Using Baclofen to Explore GABA-B Receptor Function in Alcohol Dependence: Insights From Pharmacokinetic and Pharmacodynamic Measures

Front Psychiatry. 2018 Dec 14:9:664. doi: 10.3389/fpsyt.2018.00664. eCollection 2018.


Background: The role of GABA-B neurotransmission in addiction has recently received increased attention, with clinical trials indicating that baclofen, a GABA-B receptor agonist, may reduce alcohol consumption, craving and promote abstinence. However, the optimal dose to treat alcohol dependence is unclear with patients requesting and tolerating much higher doses of baclofen, compared with other clinical uses. We assessed the pharmacokinetics and pharmacodynamics (PK/PD) of baclofen to provide insight into GABA-B sensitivity in this patient group, relative to controls. Methods: Male healthy volunteers (controls, n = 12) and abstinent alcohol dependent individuals (AD, n = 8) received single oral doses of baclofen or placebo in a 3-way crossover design. Controls received placebo/10 mg/60 mg baclofen in a randomized, double-blind design, AD received placebo/60 mg/90 mg baclofen in a single-blind design. PK/PD measures were recorded at baseline and multiple time-points up to 6 h post-dosing, including plasma baclofen, plasma growth hormone (GH), Subjective High Assessment Scale (SHAS) and biphasic alcohol effects scale (BAES). Repeated measures ANOVA analysis explored "change from baseline" dose, time, group, and interaction effects, t-tests compared peak effects. Results: Dose-dependent effects of baclofen on PK and PD measures were observed in both control and AD groups. Whilst there were no significant group differences in any baclofen PK parameters (t 1/2, t max , C max , AUC), marked differences in PD effects were clearly evident. In controls, 60 mg baclofen significantly increased total SHAS and BAES scores, and significantly increased plasma GH levels compared with placebo, with peak effects at 60-120 min, in line with its PK profile. In AD, 60 mg baclofen had limited effects on these parameters; SHAS scores, BAES scores and plasma GH levels were significantly blunted compared with controls (significant group*time interactions P = 0.0014, 0.0015 and P < 0.0001, respectively). Conclusions: Our study shows blunted sensitivity to baclofen in AD relative to controls, with no difference in PK suggesting a lower GABA-B receptor sensitivity. This may explain why higher baclofen doses are requested and tolerated in the treatment of alcohol dependence. Our data has implications for choice of dose in future clinical trials in AD and possibly other substances of dependence.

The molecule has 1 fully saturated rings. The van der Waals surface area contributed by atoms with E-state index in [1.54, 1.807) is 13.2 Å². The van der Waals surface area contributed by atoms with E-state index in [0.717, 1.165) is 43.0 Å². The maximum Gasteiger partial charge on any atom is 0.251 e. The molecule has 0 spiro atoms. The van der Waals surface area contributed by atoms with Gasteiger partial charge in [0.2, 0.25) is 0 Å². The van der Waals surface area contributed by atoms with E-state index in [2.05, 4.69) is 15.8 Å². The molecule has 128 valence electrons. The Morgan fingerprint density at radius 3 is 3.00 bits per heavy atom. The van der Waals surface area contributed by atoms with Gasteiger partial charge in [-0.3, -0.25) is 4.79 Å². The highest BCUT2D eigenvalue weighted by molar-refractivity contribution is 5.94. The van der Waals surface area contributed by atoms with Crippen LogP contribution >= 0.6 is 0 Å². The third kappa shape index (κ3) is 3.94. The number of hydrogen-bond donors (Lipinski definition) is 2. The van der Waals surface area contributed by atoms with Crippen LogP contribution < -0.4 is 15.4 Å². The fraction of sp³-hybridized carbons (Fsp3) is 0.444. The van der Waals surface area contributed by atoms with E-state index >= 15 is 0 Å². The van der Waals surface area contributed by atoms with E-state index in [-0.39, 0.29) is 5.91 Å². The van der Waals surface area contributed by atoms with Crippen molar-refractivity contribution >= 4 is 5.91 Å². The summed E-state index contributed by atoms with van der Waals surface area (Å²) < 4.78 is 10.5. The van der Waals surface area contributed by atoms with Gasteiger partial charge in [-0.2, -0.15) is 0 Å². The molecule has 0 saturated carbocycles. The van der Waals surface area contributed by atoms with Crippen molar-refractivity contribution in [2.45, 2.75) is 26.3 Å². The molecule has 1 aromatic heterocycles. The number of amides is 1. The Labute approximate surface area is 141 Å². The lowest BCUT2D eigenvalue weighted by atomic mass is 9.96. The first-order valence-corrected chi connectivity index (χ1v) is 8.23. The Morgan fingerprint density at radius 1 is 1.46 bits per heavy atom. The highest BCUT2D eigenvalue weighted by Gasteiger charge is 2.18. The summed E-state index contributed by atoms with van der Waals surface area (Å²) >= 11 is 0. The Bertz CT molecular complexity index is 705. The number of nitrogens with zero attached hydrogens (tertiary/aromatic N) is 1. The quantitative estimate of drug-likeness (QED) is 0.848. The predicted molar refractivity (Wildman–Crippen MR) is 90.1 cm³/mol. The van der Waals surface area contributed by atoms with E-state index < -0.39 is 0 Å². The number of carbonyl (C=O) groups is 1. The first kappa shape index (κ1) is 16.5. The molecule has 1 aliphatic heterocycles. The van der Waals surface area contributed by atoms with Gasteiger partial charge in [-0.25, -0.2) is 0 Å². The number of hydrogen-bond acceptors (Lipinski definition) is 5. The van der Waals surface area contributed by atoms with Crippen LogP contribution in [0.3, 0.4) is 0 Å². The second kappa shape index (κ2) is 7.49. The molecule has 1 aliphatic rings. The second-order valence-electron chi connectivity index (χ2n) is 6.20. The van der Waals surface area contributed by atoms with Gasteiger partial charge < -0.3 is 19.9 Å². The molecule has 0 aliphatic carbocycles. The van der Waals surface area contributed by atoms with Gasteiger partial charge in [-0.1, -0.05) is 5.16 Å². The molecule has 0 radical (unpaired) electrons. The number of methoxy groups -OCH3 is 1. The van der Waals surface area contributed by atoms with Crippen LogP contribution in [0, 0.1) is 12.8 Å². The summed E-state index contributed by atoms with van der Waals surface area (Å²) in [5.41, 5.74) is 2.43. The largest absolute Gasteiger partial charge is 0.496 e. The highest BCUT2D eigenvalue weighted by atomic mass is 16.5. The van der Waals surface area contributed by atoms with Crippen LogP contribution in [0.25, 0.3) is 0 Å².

Keywords: EEG; GABA-B receptor; addiction; alcohol use disorder (AUD); baclofen (PubChem CID: 2284); growth hormone; pharmacodynamic (PD); pharmacokinetic (PK).